Unless you’ve been living under a rock you probably know that Blizzard’s long-awaited best-seller Diablo 3 features a real money auction house, which was implemented recently after a delay of a few weeks. You might not think that a real money AH is a big deal, I’m here to convince you otherwise.
I’m sure you are aware of the fact that Blizzard is kind of a big deal in the MMO universe. As the creators of the biggest MMO to date and its unannounced sequel Titan (wild speculation), they pull a bit of weight. And when I say a bit I mean they bend the MMO space like a super-massive black hole. Whatever success they meet will most likely be imitated by other, smaller MMO companies. It’s just how it goes and isn’t likely to change unless a wily greedy soul comes up with patenting ideas (it’s bound to happen, with the mentioned company likely pioneering it).
Now with Diablo 3 being an RPG title with coop online play similar to an MMO, only on a smaller scale, I could imagine them testing out things. Like the real money auction house for example. Because the RMAH (as it’s abbreviated) is essentially an experiment. No one has attempted anything similar on this big of a scale before. As the results are practically impossible to determine without implementing it in a major game, BlizzVision went ahead and did just that. What is a couple million dollars spent on developing tech, costumer service and virtual banking anyway, right?
A week has passed since Blizzard implemented the RMAH and I think it’s safe to say that it wasn’t a failure. Items are being sold and people are buying them. Just how big of a deal the auction house is I have no idea but I do know how big of a deal it could become.
You see, with Blizzard making this giant step a fundamental change could occur in the concept of online gaming. What has happened is that suddenly your time inside the game has become monetized. The time you spend playing a game suddenly has real money value. No matter what you’re doing, it can be measured in terms of how much you could potentially have earned during that time.
Let me elaborate; you can sell items for real money. Say a sword is worth ten bucks (or euros). This then gives the average time you need to find a sword, say an hour, a value of ten bucks. Furthermore, since there’s ingame currency the sword has a different, ingame value. Say it’s worth a thousand ingame gold. This directly translates into thousand ingame gold being worth ten bucks. And there you go, you have a Blizzard condoned way of selling gold (farm gold, buy an item, sell it on the RMAH).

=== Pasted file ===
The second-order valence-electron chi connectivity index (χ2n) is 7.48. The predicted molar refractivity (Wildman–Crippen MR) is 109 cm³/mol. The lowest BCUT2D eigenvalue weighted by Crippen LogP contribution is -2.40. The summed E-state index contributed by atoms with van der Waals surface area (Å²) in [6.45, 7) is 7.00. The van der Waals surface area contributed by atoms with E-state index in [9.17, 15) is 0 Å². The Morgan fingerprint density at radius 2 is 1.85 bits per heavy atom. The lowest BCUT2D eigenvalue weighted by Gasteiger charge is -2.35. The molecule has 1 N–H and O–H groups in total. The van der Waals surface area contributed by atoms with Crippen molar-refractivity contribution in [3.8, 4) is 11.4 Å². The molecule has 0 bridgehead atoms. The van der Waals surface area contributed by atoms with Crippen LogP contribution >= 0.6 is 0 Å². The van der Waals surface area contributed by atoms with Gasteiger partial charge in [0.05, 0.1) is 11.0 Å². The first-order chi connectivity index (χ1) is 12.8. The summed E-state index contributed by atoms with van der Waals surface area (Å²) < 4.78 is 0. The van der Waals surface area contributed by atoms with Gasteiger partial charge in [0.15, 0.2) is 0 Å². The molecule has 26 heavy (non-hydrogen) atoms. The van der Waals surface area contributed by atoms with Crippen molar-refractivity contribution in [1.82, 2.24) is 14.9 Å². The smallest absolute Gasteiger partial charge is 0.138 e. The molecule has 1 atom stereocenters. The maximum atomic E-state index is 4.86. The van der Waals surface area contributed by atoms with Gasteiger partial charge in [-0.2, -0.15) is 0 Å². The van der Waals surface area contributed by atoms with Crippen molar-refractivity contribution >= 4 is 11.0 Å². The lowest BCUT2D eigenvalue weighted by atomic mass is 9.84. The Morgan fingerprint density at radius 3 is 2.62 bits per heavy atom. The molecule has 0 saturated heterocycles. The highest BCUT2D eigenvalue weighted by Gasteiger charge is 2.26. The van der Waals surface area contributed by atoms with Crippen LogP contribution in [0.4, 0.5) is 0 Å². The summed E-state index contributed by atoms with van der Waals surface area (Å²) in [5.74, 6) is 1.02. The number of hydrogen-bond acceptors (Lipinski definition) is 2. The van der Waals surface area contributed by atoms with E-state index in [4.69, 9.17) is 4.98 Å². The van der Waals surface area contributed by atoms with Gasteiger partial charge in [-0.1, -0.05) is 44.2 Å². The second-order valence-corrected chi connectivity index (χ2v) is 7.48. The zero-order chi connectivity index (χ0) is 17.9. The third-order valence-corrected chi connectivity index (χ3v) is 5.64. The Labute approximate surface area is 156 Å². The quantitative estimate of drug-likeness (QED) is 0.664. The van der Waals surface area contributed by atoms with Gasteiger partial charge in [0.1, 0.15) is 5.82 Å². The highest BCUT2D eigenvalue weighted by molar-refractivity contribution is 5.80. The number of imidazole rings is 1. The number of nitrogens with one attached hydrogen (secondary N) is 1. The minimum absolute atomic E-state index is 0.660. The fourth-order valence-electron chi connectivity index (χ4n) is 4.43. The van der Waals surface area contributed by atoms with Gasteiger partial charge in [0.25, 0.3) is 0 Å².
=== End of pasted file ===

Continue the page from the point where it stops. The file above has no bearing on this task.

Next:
Monetized time of an individual is otherwise known as labour.
But that’s not the worst of it. Considering this is Blizzard and that the RMAH in Diablo 3 was only an experiment, we could very well be seeing a similar feature appear in WoW and any future roleplaying projects of this publishing behemoth. With any other MMOs following suit, should this real money trading prove to be successful, we could see some major changes in the way MMO economies work. A world where real money transactions are not only legal, but also publisher condoned through the way of taxing it (Blizzard takes a 15% fee from any amount of money being transferred to a PayPal account), could become a reality.
Strangely, I’m ok with people trading virtual currency for the real one (and inversely). It really depends on the developer/publisher on what they allow the player to buy and what they do to balance out the economy of a game. What terrifies me more is the idea of my time inside a game being valued by real money. “Oh, you spent an hour doing nothing but running around admiring the game world? You could have earned 50 euros grinding instead. Seriously, stop wasting your time man.” A entertainment or a past time could become just another way to earn some money on the side. I don’t want to feel bad just because I’m having fun instead of earning money by grinding.
Although I’m sure many MMO players don’t feel the same way. I’m sure that many are looking forward to the day when they can pay for their subscription with ingame currency, buy ingame items with real money or even earn something on the side simply playing a game they love. Although knowing what gold farmers do to game economies, I doubt any of those dreams can come to fruition. And where there’s legal real money trading, there are gold farmers aplenty. They’re already starting to infest Diablo 3, with Blizzard seemingly doing nothing to stop them.